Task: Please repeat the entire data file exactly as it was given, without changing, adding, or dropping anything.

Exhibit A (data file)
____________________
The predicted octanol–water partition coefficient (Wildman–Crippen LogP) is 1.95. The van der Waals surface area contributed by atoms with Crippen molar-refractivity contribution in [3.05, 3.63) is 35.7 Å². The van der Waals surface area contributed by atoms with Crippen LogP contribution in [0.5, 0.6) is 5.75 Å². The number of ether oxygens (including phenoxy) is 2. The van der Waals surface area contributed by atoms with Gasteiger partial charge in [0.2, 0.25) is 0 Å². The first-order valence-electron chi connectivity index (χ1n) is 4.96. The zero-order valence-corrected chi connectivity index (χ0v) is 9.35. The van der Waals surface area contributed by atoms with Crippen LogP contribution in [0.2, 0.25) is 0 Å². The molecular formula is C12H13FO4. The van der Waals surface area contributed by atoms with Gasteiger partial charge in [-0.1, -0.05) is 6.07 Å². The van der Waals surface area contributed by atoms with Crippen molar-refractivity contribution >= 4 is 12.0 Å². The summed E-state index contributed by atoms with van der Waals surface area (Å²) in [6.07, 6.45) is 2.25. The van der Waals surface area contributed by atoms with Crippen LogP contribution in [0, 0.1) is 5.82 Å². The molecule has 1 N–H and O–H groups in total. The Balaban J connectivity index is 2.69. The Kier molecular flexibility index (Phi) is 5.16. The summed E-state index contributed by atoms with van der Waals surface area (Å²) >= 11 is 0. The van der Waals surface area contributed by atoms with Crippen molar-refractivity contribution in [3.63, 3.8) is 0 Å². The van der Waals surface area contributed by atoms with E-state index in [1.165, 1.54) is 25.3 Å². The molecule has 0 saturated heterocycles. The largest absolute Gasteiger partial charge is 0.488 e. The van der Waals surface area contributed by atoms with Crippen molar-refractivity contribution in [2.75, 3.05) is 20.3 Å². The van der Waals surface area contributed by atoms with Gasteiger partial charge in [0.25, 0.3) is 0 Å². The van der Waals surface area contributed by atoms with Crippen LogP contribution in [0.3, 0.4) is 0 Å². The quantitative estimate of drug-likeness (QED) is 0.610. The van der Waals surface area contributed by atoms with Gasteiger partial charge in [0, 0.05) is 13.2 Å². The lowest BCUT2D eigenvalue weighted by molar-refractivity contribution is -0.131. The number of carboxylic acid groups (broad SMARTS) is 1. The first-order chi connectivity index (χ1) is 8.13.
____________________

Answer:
The predicted octanol–water partition coefficient (Wildman–Crippen LogP) is 1.95. The van der Waals surface area contributed by atoms with Crippen molar-refractivity contribution in [3.05, 3.63) is 35.7 Å². The van der Waals surface area contributed by atoms with Crippen LogP contribution in [0.5, 0.6) is 5.75 Å². The number of ether oxygens (including phenoxy) is 2. The van der Waals surface area contributed by atoms with Gasteiger partial charge in [0.2, 0.25) is 0 Å². The first-order valence-electron chi connectivity index (χ1n) is 4.96. The zero-order valence-corrected chi connectivity index (χ0v) is 9.35. The van der Waals surface area contributed by atoms with Crippen LogP contribution in [0.2, 0.25) is 0 Å². The molecular formula is C12H13FO4. The van der Waals surface area contributed by atoms with Gasteiger partial charge in [-0.1, -0.05) is 6.07 Å². The van der Waals surface area contributed by atoms with Crippen molar-refractivity contribution >= 4 is 12.0 Å². The summed E-state index contributed by atoms with van der Waals surface area (Å²) in [6.07, 6.45) is 2.25. The van der Waals surface area contributed by atoms with Crippen LogP contribution in [0, 0.1) is 5.82 Å². The molecule has 1 N–H and O–H groups in total. The Balaban J connectivity index is 2.69. The Kier molecular flexibility index (Phi) is 5.16. The summed E-state index contributed by atoms with van der Waals surface area (Å²) >= 11 is 0. The van der Waals surface area contributed by atoms with Crippen molar-refractivity contribution in [3.63, 3.8) is 0 Å². The van der Waals surface area contributed by atoms with E-state index in [1.165, 1.54) is 25.3 Å². The molecule has 0 saturated heterocycles. The largest absolute Gasteiger partial charge is 0.488 e. The van der Waals surface area contributed by atoms with Crippen molar-refractivity contribution in [2.75, 3.05) is 20.3 Å². The van der Waals surface area contributed by atoms with Gasteiger partial charge in [0.25, 0.3) is 0 Å². The van der Waals surface area contributed by atoms with Crippen LogP contribution in [0.3, 0.4) is 0 Å². The quantitative estimate of drug-likeness (QED) is 0.610. The van der Waals surface area contributed by atoms with Gasteiger partial charge in [0, 0.05) is 13.2 Å². The lowest BCUT2D eigenvalue weighted by molar-refractivity contribution is -0.131. The number of carboxylic acid groups (broad SMARTS) is 1. The first-order chi connectivity index (χ1) is 8.13.